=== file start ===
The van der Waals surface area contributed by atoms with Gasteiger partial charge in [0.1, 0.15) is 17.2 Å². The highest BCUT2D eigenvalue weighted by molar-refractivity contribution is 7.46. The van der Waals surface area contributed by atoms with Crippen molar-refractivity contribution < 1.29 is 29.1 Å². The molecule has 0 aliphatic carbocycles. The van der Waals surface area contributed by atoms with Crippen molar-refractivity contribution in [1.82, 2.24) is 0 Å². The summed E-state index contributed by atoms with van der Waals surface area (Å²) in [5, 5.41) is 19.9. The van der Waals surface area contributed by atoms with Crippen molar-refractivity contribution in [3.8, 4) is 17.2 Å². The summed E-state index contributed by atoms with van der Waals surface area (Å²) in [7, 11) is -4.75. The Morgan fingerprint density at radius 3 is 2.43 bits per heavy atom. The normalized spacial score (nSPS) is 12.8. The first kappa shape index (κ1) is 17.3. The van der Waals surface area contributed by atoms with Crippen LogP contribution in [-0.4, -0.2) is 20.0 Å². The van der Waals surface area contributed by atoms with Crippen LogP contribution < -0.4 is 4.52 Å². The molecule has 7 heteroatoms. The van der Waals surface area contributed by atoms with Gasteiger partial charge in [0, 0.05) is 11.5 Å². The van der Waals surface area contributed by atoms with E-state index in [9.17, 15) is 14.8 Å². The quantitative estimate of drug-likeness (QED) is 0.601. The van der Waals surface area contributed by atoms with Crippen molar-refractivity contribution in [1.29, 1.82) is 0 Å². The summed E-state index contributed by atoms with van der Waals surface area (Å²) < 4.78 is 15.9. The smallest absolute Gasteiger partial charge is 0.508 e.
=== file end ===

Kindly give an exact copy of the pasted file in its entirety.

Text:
The van der Waals surface area contributed by atoms with Gasteiger partial charge in [0.1, 0.15) is 17.2 Å². The highest BCUT2D eigenvalue weighted by molar-refractivity contribution is 7.46. The van der Waals surface area contributed by atoms with Crippen molar-refractivity contribution < 1.29 is 29.1 Å². The molecule has 0 aliphatic carbocycles. The van der Waals surface area contributed by atoms with Crippen molar-refractivity contribution in [1.82, 2.24) is 0 Å². The summed E-state index contributed by atoms with van der Waals surface area (Å²) in [5, 5.41) is 19.9. The van der Waals surface area contributed by atoms with Crippen molar-refractivity contribution in [3.8, 4) is 17.2 Å². The summed E-state index contributed by atoms with van der Waals surface area (Å²) in [7, 11) is -4.75. The Morgan fingerprint density at radius 3 is 2.43 bits per heavy atom. The normalized spacial score (nSPS) is 12.8. The first kappa shape index (κ1) is 17.3. The van der Waals surface area contributed by atoms with Crippen LogP contribution in [-0.4, -0.2) is 20.0 Å². The van der Waals surface area contributed by atoms with Crippen LogP contribution < -0.4 is 4.52 Å². The molecule has 7 heteroatoms. The van der Waals surface area contributed by atoms with Gasteiger partial charge in [0, 0.05) is 11.5 Å². The van der Waals surface area contributed by atoms with E-state index in [9.17, 15) is 14.8 Å². The quantitative estimate of drug-likeness (QED) is 0.601. The van der Waals surface area contributed by atoms with Crippen molar-refractivity contribution in [1.29, 1.82) is 0 Å². The summed E-state index contributed by atoms with van der Waals surface area (Å²) < 4.78 is 15.9. The smallest absolute Gasteiger partial charge is 0.508 e.